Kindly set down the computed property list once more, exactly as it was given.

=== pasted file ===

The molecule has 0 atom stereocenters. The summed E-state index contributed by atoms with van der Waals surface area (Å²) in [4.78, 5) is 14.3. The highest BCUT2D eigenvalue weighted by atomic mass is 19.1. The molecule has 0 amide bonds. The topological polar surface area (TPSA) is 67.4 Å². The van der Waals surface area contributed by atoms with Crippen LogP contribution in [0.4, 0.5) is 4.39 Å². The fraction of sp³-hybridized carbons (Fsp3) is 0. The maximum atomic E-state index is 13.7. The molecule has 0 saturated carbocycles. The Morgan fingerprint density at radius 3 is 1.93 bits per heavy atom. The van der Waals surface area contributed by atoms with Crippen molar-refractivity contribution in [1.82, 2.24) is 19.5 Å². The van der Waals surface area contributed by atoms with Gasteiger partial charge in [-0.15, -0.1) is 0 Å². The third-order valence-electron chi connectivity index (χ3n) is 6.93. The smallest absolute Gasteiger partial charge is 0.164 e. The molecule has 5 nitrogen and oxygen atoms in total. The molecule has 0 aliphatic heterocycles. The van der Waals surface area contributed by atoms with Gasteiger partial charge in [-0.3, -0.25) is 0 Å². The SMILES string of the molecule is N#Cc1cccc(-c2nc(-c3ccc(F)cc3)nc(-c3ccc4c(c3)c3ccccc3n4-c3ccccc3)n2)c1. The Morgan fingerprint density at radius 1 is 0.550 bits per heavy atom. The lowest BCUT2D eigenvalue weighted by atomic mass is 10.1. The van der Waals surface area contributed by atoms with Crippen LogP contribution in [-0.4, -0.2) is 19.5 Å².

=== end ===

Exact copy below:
The molecule has 0 atom stereocenters. The summed E-state index contributed by atoms with van der Waals surface area (Å²) in [4.78, 5) is 14.3. The highest BCUT2D eigenvalue weighted by atomic mass is 19.1. The molecule has 0 amide bonds. The topological polar surface area (TPSA) is 67.4 Å². The van der Waals surface area contributed by atoms with Crippen LogP contribution in [0.4, 0.5) is 4.39 Å². The fraction of sp³-hybridized carbons (Fsp3) is 0. The maximum atomic E-state index is 13.7. The molecule has 0 saturated carbocycles. The Morgan fingerprint density at radius 3 is 1.93 bits per heavy atom. The van der Waals surface area contributed by atoms with Crippen molar-refractivity contribution in [1.82, 2.24) is 19.5 Å². The van der Waals surface area contributed by atoms with Gasteiger partial charge in [-0.15, -0.1) is 0 Å². The third-order valence-electron chi connectivity index (χ3n) is 6.93. The smallest absolute Gasteiger partial charge is 0.164 e. The molecule has 5 nitrogen and oxygen atoms in total. The molecule has 0 aliphatic heterocycles. The van der Waals surface area contributed by atoms with Gasteiger partial charge in [-0.3, -0.25) is 0 Å². The SMILES string of the molecule is N#Cc1cccc(-c2nc(-c3ccc(F)cc3)nc(-c3ccc4c(c3)c3ccccc3n4-c3ccccc3)n2)c1. The Morgan fingerprint density at radius 1 is 0.550 bits per heavy atom. The lowest BCUT2D eigenvalue weighted by atomic mass is 10.1. The van der Waals surface area contributed by atoms with Crippen LogP contribution in [-0.4, -0.2) is 19.5 Å².